A collaborative doctoral project in the history of medicine between the Centre for HPS at the University of Leeds and the Thackray Medical Museum.
Fully-funded Cultural Institute PhD Studentship
University of Leeds and Thackray Medical Museum
"The Oxford Knee: From Local Collaborations to Global Surgical Dominance, 1966-present"
Drawing on extensive archives at the Thackray Medical Museum in Leeds, the student will explore and explain how a chance collaboration between medicine and engineering led to a device which dominates global markets. Drawing on oral histories with practitioners and patients, correspondence, medical literature, newspapers and company records, the project will provide the first complete history of the Oxford Knee, helping us to understand how medical innovations become successful and the social impact of changing practices in orthopaedics.
The project is especially suited to candidates with an interest in the history of medicine or technology in the twentieth century, medical humanities, modern British history, business history, science and technology studies, science communication or medical sociology. The successful applicant will be able to shape the project in line with their interests, but research might address questions such as:
1. What processes/mechanisms lay behind the commercialisation of the Oxford Knee? How did these function to move the device from laboratory to the clinic?
2. What were the social impacts of the expanding use of the Oxford Knee? How have changing demographics influenced surgical practices?
3. What were the distinctive features of the development, application and impact of the Oxford Knee when compared to other orthopaedic procedures, such as total hip replacement?
4. How can an understanding of innovations such as the Oxford Knee shed new light on the development and adoption of contemporary innovations in medicine and surgery?
In 1966 John OConnor, a lecturer in engineering, met with John Goodfellow, consultant orthopaedic surgeon, in Oxford to discuss their mutual interest in joints. Goodfellow was interested in human joints, but OConnor had up to this point mainly worked on the structural joints of aeroplanes. Ten years later and they had established a rich collaboration which resulted in the first Oxford Knee being implanted into a patient in June 1976. Over subsequent decades the Oxford Knee was modified a number of times, both in its construction and clinical application, and it is now the most widely-used partial knee replacement in the world.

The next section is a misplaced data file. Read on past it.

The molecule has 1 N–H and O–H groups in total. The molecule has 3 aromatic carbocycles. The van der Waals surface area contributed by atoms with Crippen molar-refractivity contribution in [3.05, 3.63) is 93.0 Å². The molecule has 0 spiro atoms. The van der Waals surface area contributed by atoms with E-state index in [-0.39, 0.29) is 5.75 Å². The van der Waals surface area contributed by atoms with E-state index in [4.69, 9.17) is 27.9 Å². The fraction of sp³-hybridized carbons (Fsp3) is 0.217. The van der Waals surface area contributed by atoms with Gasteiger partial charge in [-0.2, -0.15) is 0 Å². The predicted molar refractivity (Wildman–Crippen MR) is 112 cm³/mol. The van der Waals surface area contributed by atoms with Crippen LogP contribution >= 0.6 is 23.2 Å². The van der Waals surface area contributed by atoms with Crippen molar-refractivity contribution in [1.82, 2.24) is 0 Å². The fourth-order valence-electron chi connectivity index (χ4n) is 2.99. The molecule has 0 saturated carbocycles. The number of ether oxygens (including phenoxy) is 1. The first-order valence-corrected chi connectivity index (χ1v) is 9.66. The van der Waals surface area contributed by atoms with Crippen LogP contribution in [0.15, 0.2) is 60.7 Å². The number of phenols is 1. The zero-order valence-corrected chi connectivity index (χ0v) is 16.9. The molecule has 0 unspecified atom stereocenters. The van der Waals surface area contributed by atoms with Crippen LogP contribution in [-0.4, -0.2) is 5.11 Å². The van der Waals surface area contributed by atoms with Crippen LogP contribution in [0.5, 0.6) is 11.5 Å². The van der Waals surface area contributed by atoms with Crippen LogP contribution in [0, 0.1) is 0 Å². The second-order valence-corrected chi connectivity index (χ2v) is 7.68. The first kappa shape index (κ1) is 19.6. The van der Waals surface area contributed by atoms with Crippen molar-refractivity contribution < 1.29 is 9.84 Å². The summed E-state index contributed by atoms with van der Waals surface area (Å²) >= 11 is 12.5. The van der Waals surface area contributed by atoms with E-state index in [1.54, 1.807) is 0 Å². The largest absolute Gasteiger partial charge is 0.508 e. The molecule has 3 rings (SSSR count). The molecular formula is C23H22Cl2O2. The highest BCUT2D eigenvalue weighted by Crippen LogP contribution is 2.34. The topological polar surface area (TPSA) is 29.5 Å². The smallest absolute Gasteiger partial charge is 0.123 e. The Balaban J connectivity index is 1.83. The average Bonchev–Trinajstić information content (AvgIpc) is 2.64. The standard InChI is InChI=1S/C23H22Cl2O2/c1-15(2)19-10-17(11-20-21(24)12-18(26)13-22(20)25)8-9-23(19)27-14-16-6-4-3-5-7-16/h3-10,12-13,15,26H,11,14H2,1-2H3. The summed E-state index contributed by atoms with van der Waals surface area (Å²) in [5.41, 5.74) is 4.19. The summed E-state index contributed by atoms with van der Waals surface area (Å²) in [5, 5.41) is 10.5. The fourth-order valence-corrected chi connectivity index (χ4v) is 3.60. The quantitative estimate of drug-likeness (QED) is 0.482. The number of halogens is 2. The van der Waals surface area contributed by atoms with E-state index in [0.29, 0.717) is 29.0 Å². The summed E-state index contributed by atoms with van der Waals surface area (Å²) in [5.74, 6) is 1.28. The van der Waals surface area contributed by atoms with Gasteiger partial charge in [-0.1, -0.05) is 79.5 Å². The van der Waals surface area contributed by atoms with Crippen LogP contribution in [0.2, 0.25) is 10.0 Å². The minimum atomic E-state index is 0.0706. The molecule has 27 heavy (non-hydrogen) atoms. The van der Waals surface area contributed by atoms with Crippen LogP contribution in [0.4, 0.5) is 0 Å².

Where youll be based
The PhD studentship will be based jointly at the University of Leeds in the Centre for the History and Philosophy of Science and the Thackray Medical Museum. The Leeds HPS Centre has a very active graduate programme, including currently around 30 HPS research students, ten of whom are Collaborative Doctoral Awards holders. The wider School of Philosophy, Religion and History of Science, within which HPS is located, has strong affiliations with the interdisciplinary Centre for Medical Humanities, and offers a stimulating interdisciplinary environment for postgraduate research. You will also have the opportunity to discuss the project with researchers working in the field of bioengineering at Leeds, providing contemporary context to the historical case study.
Thackray Medical Museum
Founded in 1997, the Thackray Medical Museum holds one of the UKs most significant collections of over 70,000 historic medical objects and texts. Their exhibitions cover a wide range of historical subjects, with particular emphasis on the social history of medical and surgical practice. The Museum has recently received a first-round funding pass for £1.6million from the Heritage Lottery Fund for its Healthy Future redevelopment project and from 2018-22 will be a National Portfolio Organisation supported by Arts Council England.
The findings of this CDA will provide a key platform for the Museums revised interpretation strategy and major gallery redevelopment, including a new focus on medical technology and innovation. It will also contribute significantly to public and professional understandings of the Thackrays collections and their importance.
Funding and Support
Home-EU fees will be paid as part of the scholarship along with a maintenance grant at the same level as UK Research Councils (in the first year, at least £14,553). The project start date will be 1 October 2018, and the successful applicant will be able to undertake study on a full- or part-time basis.
How to Apply
To make an application, please submit the following:
Curriculum vitae (no more than 2 sides of A4)
Sample of writing (3,000 words max)
Names and contact details of two academic referees
A covering letter including a 500-word research proposal on the above project
For further details, or to informally discuss the studentship, contact lead supervisor Dr James Stark. Please send applications to J.F.Stark@leeds.ac.uk by 9 March 2018. Interviews will be held in late March/early April.